You would assist clients with welfare benefits and other housing, employment, and money difficulties.
Customers would be counselled in person, over the phone, or by letter or email. For example, you might be a general adviser or a specialist who works with a specific group (for example, carers) or provides advice on a particular subject, such as housing.
Throughout your apprenticeship, you may help:
- check clients are claiming all the benefits they are entitled to
- help people fill in forms
- help clients get ready for appeals
- speak on behalf of clients at appeal tribunals
- work with benefits agencies and other organisations
- refer clients to other services
- keep confidential records
- learn about relevant laws and welfare reforms
- publicise your service or welfare campaigns
- train staff and volunteers.
- Starting salaries for an apprentice is £21,000 per year.
- Experienced welfare rights officer can earn up to £29,000 per year.
In a full-time job you would typically work standard office hours 37 to 40 hours a week with occasional evening or Saturday sessions. Part-time work is often available.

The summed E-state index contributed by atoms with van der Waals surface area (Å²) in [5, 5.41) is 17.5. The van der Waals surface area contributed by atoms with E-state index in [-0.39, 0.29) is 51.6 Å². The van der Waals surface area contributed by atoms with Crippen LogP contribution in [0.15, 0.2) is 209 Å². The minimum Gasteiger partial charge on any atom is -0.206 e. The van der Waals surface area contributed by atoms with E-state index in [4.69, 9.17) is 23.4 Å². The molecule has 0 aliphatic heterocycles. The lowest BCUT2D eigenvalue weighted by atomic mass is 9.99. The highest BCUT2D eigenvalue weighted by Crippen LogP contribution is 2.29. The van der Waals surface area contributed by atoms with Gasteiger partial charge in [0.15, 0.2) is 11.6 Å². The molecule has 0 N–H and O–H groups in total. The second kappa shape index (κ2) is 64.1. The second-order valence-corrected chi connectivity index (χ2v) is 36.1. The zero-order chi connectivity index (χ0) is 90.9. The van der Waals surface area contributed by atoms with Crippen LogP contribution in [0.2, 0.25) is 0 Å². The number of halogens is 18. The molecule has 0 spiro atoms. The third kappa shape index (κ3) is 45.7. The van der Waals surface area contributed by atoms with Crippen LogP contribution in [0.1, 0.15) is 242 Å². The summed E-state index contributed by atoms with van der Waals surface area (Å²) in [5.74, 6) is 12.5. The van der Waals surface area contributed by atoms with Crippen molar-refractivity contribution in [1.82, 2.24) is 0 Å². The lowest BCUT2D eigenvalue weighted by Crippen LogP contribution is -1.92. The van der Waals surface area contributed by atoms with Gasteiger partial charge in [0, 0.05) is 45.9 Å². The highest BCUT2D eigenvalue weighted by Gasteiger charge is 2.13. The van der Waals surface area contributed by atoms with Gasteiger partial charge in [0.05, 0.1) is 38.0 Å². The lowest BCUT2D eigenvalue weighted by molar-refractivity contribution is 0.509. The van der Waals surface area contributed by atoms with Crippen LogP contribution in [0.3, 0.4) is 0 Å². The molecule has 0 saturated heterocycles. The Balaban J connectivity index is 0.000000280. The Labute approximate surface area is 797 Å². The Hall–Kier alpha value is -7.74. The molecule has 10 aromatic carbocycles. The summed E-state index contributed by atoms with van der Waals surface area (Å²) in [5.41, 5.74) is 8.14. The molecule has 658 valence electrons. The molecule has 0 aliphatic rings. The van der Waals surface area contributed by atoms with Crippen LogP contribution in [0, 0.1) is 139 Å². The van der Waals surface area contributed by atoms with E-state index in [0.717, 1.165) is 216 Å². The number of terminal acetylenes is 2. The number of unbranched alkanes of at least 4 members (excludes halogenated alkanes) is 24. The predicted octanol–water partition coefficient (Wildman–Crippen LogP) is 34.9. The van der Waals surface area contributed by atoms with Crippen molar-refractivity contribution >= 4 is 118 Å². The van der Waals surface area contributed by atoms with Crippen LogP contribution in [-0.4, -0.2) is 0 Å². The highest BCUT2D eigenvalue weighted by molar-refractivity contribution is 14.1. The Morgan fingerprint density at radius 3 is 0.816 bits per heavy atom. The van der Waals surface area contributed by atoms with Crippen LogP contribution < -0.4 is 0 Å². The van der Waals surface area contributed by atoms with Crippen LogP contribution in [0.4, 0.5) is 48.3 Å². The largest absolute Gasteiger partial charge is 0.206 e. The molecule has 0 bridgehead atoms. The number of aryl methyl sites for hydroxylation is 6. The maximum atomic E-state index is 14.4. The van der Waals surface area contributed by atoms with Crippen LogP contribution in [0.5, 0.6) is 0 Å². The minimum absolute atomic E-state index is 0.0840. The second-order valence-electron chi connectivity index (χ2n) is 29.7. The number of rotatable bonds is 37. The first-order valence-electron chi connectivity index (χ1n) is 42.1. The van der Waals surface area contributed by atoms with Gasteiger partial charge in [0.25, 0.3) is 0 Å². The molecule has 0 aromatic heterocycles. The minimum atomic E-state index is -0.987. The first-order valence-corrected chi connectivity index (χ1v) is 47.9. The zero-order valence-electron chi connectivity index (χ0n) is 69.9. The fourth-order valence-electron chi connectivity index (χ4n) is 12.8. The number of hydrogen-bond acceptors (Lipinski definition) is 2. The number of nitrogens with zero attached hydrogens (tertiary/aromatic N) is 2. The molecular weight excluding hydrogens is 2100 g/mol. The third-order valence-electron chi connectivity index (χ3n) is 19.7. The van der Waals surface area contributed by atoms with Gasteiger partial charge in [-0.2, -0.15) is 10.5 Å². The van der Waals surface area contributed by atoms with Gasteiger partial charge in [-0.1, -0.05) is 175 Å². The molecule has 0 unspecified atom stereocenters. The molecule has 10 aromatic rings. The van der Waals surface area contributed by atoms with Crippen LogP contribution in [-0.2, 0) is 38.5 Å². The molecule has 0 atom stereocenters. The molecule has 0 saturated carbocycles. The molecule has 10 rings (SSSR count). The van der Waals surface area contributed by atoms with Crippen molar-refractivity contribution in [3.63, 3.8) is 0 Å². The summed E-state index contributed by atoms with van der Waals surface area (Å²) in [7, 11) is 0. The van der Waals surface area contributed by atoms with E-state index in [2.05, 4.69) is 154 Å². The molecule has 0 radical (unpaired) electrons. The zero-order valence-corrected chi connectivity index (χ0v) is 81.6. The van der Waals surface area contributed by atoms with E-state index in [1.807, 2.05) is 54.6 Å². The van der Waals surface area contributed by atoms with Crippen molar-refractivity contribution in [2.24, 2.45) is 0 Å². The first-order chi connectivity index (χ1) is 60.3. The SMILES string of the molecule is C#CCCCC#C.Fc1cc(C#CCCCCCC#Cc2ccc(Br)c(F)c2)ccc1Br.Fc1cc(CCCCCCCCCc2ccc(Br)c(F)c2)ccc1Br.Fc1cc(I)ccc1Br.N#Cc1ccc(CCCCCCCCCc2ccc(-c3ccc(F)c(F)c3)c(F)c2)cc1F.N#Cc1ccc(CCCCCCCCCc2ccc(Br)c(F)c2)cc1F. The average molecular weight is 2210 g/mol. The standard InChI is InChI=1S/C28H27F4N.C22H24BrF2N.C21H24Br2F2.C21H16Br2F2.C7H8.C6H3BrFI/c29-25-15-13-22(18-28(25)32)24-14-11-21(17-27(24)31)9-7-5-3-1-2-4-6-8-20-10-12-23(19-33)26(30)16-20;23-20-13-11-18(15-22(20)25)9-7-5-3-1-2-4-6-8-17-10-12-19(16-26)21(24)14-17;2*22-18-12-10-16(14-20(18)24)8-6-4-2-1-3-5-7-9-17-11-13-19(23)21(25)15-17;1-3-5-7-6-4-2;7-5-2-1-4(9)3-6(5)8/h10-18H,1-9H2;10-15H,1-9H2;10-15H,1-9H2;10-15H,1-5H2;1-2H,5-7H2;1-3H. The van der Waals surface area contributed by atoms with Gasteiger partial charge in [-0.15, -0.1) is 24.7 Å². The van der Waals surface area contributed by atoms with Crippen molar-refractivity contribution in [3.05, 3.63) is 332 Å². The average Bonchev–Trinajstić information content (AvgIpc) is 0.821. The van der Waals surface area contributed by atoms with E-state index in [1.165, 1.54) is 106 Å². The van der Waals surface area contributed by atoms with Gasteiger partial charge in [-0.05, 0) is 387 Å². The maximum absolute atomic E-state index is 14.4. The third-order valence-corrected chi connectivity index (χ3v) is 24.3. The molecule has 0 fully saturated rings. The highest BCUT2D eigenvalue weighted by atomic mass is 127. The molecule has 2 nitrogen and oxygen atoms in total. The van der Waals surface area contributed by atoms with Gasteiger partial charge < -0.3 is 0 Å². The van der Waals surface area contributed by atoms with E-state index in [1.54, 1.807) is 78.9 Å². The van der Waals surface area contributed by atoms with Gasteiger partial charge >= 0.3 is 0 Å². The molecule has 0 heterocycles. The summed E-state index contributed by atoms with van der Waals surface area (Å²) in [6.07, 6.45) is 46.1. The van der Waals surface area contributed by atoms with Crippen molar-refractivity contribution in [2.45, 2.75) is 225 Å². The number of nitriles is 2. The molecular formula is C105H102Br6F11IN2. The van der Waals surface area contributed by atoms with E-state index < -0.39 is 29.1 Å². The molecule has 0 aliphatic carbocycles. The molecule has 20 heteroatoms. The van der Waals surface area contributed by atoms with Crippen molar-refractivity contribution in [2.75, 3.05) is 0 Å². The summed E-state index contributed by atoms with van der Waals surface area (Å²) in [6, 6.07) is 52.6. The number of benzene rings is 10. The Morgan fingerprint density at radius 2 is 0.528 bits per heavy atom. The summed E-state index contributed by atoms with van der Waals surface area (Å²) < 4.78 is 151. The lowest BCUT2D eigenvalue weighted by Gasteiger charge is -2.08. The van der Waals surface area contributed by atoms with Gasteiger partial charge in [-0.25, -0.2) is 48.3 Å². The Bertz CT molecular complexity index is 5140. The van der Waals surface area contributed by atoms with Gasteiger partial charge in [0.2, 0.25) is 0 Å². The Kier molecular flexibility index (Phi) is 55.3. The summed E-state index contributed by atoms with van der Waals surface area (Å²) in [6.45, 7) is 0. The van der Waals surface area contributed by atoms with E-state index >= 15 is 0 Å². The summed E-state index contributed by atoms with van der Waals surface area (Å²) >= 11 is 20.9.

You may work in a public-access advice centre. Local travel may also be required to attend tribunals and visit outreach centres or customers who cannot visit the office. Some welfare rights officers work for hospitals, housing organisations, or charities as part of a community-based team.
Qualifications you can achieve as an apprentice welfare rights officer include:
- Level 4 Revenue and Welfare Benefit Practitioner – Entry requirements for this level include 4 or 5 GCSEs at grades 9 to 4 (A* to C) and A levels, or equivalent, for a higher or degree apprenticeship. This qualification will take 12 months to complete.
On a welfare rights officer apprenticeship, you’ll learn:
- customer service skills
- sensitivity and understanding
- knowledge of psychology
- patience and the ability to remain calm in stressful situations
- the ability to work well with others
- the ability to accept criticism and work well under pressure
- to be thorough and pay attention to detail
- counselling skills including active listening and a non-judgemental approach
- to be able to carry out basic tasks on a computer or hand-held device.
Career path and progression
With experience, you could move into specialist advice and casework, or be promoted to a team leader or management post.